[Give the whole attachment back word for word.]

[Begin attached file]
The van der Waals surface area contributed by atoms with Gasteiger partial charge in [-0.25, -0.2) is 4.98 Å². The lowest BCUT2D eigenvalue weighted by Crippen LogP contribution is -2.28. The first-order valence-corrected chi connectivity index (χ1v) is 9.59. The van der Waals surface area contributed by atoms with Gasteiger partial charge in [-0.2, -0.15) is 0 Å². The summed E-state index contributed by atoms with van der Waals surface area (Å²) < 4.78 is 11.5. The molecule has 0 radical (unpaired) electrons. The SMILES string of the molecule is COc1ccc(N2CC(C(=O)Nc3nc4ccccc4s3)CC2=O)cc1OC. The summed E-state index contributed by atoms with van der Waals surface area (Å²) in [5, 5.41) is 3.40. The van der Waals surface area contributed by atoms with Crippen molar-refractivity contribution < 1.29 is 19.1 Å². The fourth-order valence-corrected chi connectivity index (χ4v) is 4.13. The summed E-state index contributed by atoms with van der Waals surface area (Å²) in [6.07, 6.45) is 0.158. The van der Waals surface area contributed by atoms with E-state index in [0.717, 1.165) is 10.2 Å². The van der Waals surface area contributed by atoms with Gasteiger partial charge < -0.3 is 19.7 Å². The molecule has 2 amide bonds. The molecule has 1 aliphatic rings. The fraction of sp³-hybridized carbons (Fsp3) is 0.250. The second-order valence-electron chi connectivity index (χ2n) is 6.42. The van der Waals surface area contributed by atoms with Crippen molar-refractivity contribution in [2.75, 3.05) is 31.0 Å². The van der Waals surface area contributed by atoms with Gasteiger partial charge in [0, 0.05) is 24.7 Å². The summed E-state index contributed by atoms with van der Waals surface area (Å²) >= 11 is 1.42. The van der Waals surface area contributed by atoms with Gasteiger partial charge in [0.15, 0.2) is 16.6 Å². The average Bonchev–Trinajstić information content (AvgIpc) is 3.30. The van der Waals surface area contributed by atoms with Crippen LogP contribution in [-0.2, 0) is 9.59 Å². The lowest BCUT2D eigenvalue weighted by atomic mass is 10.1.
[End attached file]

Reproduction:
The van der Waals surface area contributed by atoms with Gasteiger partial charge in [-0.25, -0.2) is 4.98 Å². The lowest BCUT2D eigenvalue weighted by Crippen LogP contribution is -2.28. The first-order valence-corrected chi connectivity index (χ1v) is 9.59. The van der Waals surface area contributed by atoms with Gasteiger partial charge in [-0.2, -0.15) is 0 Å². The summed E-state index contributed by atoms with van der Waals surface area (Å²) < 4.78 is 11.5. The molecule has 0 radical (unpaired) electrons. The SMILES string of the molecule is COc1ccc(N2CC(C(=O)Nc3nc4ccccc4s3)CC2=O)cc1OC. The summed E-state index contributed by atoms with van der Waals surface area (Å²) in [5, 5.41) is 3.40. The van der Waals surface area contributed by atoms with Crippen molar-refractivity contribution < 1.29 is 19.1 Å². The fourth-order valence-corrected chi connectivity index (χ4v) is 4.13. The summed E-state index contributed by atoms with van der Waals surface area (Å²) in [6.07, 6.45) is 0.158. The van der Waals surface area contributed by atoms with E-state index in [0.717, 1.165) is 10.2 Å². The van der Waals surface area contributed by atoms with Gasteiger partial charge < -0.3 is 19.7 Å². The molecule has 2 amide bonds. The molecule has 1 aliphatic rings. The fraction of sp³-hybridized carbons (Fsp3) is 0.250. The second-order valence-electron chi connectivity index (χ2n) is 6.42. The van der Waals surface area contributed by atoms with Crippen molar-refractivity contribution in [2.75, 3.05) is 31.0 Å². The van der Waals surface area contributed by atoms with Gasteiger partial charge in [0, 0.05) is 24.7 Å². The summed E-state index contributed by atoms with van der Waals surface area (Å²) >= 11 is 1.42. The van der Waals surface area contributed by atoms with Gasteiger partial charge in [0.15, 0.2) is 16.6 Å². The average Bonchev–Trinajstić information content (AvgIpc) is 3.30. The van der Waals surface area contributed by atoms with Crippen LogP contribution in [-0.2, 0) is 9.59 Å². The lowest BCUT2D eigenvalue weighted by atomic mass is 10.1.